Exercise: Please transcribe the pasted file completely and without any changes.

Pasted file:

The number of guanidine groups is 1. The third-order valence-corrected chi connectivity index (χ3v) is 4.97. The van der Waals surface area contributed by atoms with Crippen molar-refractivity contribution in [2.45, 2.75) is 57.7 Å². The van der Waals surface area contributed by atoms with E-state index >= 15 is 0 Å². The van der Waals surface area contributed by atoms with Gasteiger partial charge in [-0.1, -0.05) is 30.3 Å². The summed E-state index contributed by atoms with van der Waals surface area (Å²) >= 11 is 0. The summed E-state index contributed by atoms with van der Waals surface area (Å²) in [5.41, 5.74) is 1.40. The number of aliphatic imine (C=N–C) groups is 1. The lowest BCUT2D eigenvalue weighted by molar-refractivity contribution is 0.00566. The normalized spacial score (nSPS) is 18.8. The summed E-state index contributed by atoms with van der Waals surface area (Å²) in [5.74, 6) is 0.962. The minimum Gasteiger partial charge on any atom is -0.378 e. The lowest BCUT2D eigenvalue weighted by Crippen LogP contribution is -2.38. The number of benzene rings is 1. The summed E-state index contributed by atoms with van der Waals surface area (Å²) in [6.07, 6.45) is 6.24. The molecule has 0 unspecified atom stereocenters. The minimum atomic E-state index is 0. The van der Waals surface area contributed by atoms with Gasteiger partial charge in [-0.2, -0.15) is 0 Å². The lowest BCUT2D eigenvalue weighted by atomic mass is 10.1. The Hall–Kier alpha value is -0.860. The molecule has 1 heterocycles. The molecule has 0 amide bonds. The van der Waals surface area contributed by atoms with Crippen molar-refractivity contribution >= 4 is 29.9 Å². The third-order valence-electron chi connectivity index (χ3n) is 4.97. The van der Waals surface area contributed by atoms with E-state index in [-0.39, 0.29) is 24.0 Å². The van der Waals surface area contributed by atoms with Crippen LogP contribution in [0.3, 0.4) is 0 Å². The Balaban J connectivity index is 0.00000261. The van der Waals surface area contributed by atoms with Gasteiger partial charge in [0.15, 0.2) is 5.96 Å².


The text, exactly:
The number of guanidine groups is 1. The third-order valence-corrected chi connectivity index (χ3v) is 4.97. The van der Waals surface area contributed by atoms with Crippen molar-refractivity contribution in [2.45, 2.75) is 57.7 Å². The van der Waals surface area contributed by atoms with E-state index >= 15 is 0 Å². The van der Waals surface area contributed by atoms with Gasteiger partial charge in [-0.1, -0.05) is 30.3 Å². The summed E-state index contributed by atoms with van der Waals surface area (Å²) >= 11 is 0. The summed E-state index contributed by atoms with van der Waals surface area (Å²) in [5.41, 5.74) is 1.40. The number of aliphatic imine (C=N–C) groups is 1. The lowest BCUT2D eigenvalue weighted by molar-refractivity contribution is 0.00566. The normalized spacial score (nSPS) is 18.8. The summed E-state index contributed by atoms with van der Waals surface area (Å²) in [5.74, 6) is 0.962. The minimum Gasteiger partial charge on any atom is -0.378 e. The lowest BCUT2D eigenvalue weighted by Crippen LogP contribution is -2.38. The number of benzene rings is 1. The summed E-state index contributed by atoms with van der Waals surface area (Å²) in [6.07, 6.45) is 6.24. The molecule has 0 unspecified atom stereocenters. The minimum atomic E-state index is 0. The van der Waals surface area contributed by atoms with Gasteiger partial charge in [-0.2, -0.15) is 0 Å². The lowest BCUT2D eigenvalue weighted by atomic mass is 10.1. The Hall–Kier alpha value is -0.860. The molecule has 1 heterocycles. The molecule has 0 amide bonds. The van der Waals surface area contributed by atoms with Crippen molar-refractivity contribution >= 4 is 29.9 Å². The third-order valence-electron chi connectivity index (χ3n) is 4.97. The van der Waals surface area contributed by atoms with E-state index in [-0.39, 0.29) is 24.0 Å². The van der Waals surface area contributed by atoms with Crippen LogP contribution in [0.3, 0.4) is 0 Å². The Balaban J connectivity index is 0.00000261. The van der Waals surface area contributed by atoms with Gasteiger partial charge in [0.15, 0.2) is 5.96 Å².